A phone call recording has linked the death of journalist Jamal Khashoggi to the Saudi Crown Prince.
After the murder of the Washington Post columnist, a member of the team that murdered the Saudi journalist made a phone call to a superior to “tell your boss” the murder mission had been completed.
The phone call was made by Maher Abdulaziz Mutreb in Arabic.
A recording of it, shared last month with CIA director Gina Haspel, is seen as some of the strongest evidence linking Crown Prince Mohammed bin Salman to the murder, the New York Times reports.
The phone call did not mention the Prince by name, but the newspaper says US intelligence officials believe “your boss” was a reference to the young ruler, while Turkish intelligence officers said they thought he was speaking to one of Bin Salman’s aides.
The Saudi government has repeatedly denied the Crown Prince had any knowledge of Khashoggi’s murder.
Turkish intelligence officers have told US officials they believe that Mutreb, a security officer who frequently travelled with Prince Mohammed, was speaking to one of the Crown Prince’s aides. While translations of the Arabic may differ, the people briefed on the call said Mutreb also said to the aide words to the effect of “the deed was done.”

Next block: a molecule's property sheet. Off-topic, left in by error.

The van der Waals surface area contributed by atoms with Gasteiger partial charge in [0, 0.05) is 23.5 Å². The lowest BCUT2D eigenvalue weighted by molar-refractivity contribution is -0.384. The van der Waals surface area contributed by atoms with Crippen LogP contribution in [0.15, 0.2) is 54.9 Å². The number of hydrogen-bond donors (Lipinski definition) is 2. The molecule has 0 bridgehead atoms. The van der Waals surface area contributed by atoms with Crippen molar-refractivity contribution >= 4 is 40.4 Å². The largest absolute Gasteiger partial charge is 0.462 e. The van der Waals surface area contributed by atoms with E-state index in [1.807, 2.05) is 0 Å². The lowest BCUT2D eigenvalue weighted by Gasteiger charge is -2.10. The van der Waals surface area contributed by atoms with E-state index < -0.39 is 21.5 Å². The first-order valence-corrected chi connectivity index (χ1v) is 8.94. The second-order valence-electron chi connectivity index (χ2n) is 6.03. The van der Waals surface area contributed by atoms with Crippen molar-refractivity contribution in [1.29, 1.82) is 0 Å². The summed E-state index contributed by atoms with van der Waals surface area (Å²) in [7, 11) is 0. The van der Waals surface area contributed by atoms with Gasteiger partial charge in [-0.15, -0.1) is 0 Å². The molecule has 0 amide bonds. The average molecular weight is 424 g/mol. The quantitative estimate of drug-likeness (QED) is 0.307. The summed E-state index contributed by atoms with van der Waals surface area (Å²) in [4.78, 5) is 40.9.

“A phone call like that is about as close to a smoking gun as you are going to get,” said Bruce Riedel, a former CIA officer now at the Brookings Institution. “It is pretty incriminating evidence.”
Turkish officials have said that the audio does not conclusively implicate Prince Mohammed, and US intelligence and other government officials have cautioned that however compelling the recording may be, it is still not irrefutable evidence of his involvement in the death of Khashoggi.
Even if Mutreb believed the killing was ordered by the Crown Prince, for example, he may have had an inaccurate understanding of the origins of the order. Prince Mohammed is not specifically named on the recording, and intelligence officials do not have ironclad certainty that Mutreb was referring to him.
In a statement on Monday, Saudi officials denied that the Crown Prince “had any knowledge whatsoever” of Khashoggi’s killing. Referring to Mutreb’s instructions to “tell your boss,” the Saudi statement said that Turkey had “allowed our intelligence services to hear recordings, and at no moment was there any reference to the mentioned phrase in the such recordings.”
The Turks may possess multiple recordings, including surveillance of telephone calls, and Turkish authorities may have shared the audio only selectively.
Meanwhile, Canadian Prime Minister Justin Trudeau became the first Western leader to acknowledge his country had heard the recordings of the killing of Saudi journalist Jamal Khashoggi. “Canada has been fully briefed up on what Turkey had to share,” Trudeau said from the Canadian Embassy in Paris, where he was attending the Peace Forum following the WWI Armistice centenary. Trudeau said he had not personally listened to the tapes, but said he had been speaking with the Turkish President.